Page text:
The final day! Featuring: Kurt Russell’s new Western Bone Tomahawk; Love and Peace, the latest from Japanese director Sion Sono; Sean Byrne’s sophomore effort The Devil’s Candy; the Czech documentary Daniel’s World.
Daniel’s World (Czech Republic; Veronika Lisková, 2015)
Daniel’s World is easily the most controversial and difficult film of the festival. The titular Daniel is a twenty-something student and aspiring writer living in Prague. He is also, by his own admission, a pedophile: a stimulus-response test administered by his sexologist confirms that he is most attracted to young boys between the ages of 8 and 10.
Daniel sees his pedophilia as a sexual preference as opposed to a disorder or mental illness, and true to its title, Daniel’s World presents the world around him through his eyes. He has committed to a life of celibacy, understanding that he will never act on his attractions–and not just because society frowns on it; he is genuinely motivated by a desire not to hurt the objects of his affection. He leads a lonely life: he has acquaintances and contacts within a community of like-minded individuals, and near the end of the film, he marches in the city’s annual Pride parade. But his closest friendship seems to be with the young boy he loves, and not only will that relationship never have the depth Daniel wants it to have, it will end, by definition, sooner than later.
I can’t say I agree or disagree with Daniel’s assessment of his pedophilia; I don’t know much about the condition in general, and I don’t feel I have the right to say that his own interpretation of his experience is invalid. Daniel’s World forced me to look at something I didn’t know much about, in a way I’d never really considered, and examine it on its own terms, instead of filtered through my preconceptions. It was a valuable experience for me.
The Devil’s Candy (U.S.; Sean Byrne, 2015)
I wasn’t particularly thrilled by Sean Byrne’s debut, the preciously-retro Loved Ones. Byrne hasn’t dialed back the pop culture in its follow-up, The Devil’s Candy–the constant heavy-metal references start to get cloying after a while–but he does put them to the service of a story with compelling characters.
Starving artist Ethan Embry moves into a cheap house with his wife Shiri Appleby and teen daughter Kiara Glasco. The reason it’s so cheap is because the previous owners died under mysterious circumstances. Almost immediately after moving in, Embry starts hearing weird voices and painting fucked-up shit. That’s when the previous owners’ son (the ever-awesome Pruitt Taylor Vince), who’s also been hearing voices and sacrificing kids to Satan, shows up.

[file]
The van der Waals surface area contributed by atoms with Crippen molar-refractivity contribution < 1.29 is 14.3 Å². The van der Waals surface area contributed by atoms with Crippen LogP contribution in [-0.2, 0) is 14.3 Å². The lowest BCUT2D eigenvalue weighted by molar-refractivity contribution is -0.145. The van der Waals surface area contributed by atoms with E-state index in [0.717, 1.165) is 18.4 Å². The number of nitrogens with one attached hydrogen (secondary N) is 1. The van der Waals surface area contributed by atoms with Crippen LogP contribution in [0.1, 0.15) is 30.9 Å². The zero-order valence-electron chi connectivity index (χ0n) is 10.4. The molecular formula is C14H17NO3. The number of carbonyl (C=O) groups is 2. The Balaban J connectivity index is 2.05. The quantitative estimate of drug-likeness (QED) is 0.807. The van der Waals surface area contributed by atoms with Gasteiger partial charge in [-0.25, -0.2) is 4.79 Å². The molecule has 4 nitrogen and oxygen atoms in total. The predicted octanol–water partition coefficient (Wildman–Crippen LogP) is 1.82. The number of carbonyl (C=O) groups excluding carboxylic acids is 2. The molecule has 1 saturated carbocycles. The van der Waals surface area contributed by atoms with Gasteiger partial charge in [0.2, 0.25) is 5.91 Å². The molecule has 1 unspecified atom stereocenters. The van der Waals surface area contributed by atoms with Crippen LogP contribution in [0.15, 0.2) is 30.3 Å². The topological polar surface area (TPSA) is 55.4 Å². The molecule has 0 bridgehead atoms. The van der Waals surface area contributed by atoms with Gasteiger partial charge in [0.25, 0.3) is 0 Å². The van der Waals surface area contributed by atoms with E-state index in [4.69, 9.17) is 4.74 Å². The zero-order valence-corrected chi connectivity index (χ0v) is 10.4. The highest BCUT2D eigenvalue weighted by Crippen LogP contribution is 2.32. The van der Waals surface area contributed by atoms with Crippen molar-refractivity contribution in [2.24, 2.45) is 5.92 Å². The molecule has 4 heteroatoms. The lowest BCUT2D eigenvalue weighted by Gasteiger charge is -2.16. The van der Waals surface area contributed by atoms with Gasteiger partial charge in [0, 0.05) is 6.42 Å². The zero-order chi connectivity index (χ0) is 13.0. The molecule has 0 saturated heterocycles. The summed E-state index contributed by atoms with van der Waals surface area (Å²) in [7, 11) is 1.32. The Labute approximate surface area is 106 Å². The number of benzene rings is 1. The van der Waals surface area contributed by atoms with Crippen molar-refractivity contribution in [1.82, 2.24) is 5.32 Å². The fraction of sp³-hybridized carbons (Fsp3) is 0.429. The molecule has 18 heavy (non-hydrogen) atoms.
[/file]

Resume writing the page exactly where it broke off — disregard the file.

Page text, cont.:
A lot of this is boilerplate stuff but the characterization makes it work, along with the performances; I’ve often been iffy when it comes to Embry but he really knocks it out of the park here, as do Glasco and Vince. And the voice-of-Satan effect is insanely creepy. Unfortunately, the ending is really, really silly.
Peace and Love (Japan; Sion Sono, 2015)
I knew Sion Sono by reputation going into Peace and Love but had never actually seen any of his films. What’s more, what I did know about him was from reading reviews of Noriko’s Dinner Table, Suicide Club, and Cold Fish (Jori wrote them up back when I ran Forced Viewing).
So I’m not entirely sure what, exactly, I was expecting from Peace and Love but it sure as shit wasn’t a magical-realist tale of a pathetic salaryman (Hiroki Hasegawa) harboring dreams of rock superstardom, who takes a tiny turtle as a pet and then loses it, only for that turtle to gain a mystical connection with its estranged owner, not to mention an unfailing sense of how to compose a hit pop song. With his absent psychic turtle’s help, Hasegawa gains the fame and fortune he always desired, but at the cost of…well, you know how these things usually turn out.
Thematically, Peace and Love is a bit of a mess. Come to think of it, it’s a bit of a mess as a story as well, once you figure in things like talking toys and a no-shit kaiju sequence. But Sono knows what he’s doing, and you just have to trust him–all of this stuff, as corny or ridiculous as it often sounds, has an amazing emotional payoff by the end. I was amazed.
Bone Tomahawk (U.S.; S. Craig Zahler, 2015)
The savage Western Bone Tomahawk is a good ending-point for the Fest. Kurt Russell, sheriff of a small frontier settlement, puts together a small posse to hunt down the abductors of town nurse Lili Simmons, who turn out to be a clan of savage throwback “troglodytes” the Indians refuse to claim kinship with. The other members of the posse include backup deputy Richard Jenkins, Simmons’s husband Patrick Wilson, and egotistical dandy Matthew Fox. The four don’t get along very well.
A lot of the content is standard Western stuff, except for the troglodyte business, which is remarkably graphic–even I found a couple of sequences hard to watch. The cast sells the hell out of this, especially Russell, Jenkins, and Simmons, plus a number of cameos from the likes of Sean Young, Michael Paré, Sid Haig, David Arquette, and Kathryn Morris.
My one complaint, other than some drag in the second act, is that I can’t hear someone say the word “troglodyte” without thinking of the kid from The Pit who mispronounced that word as “tra-la-log.” So thanks a lot, The Pit.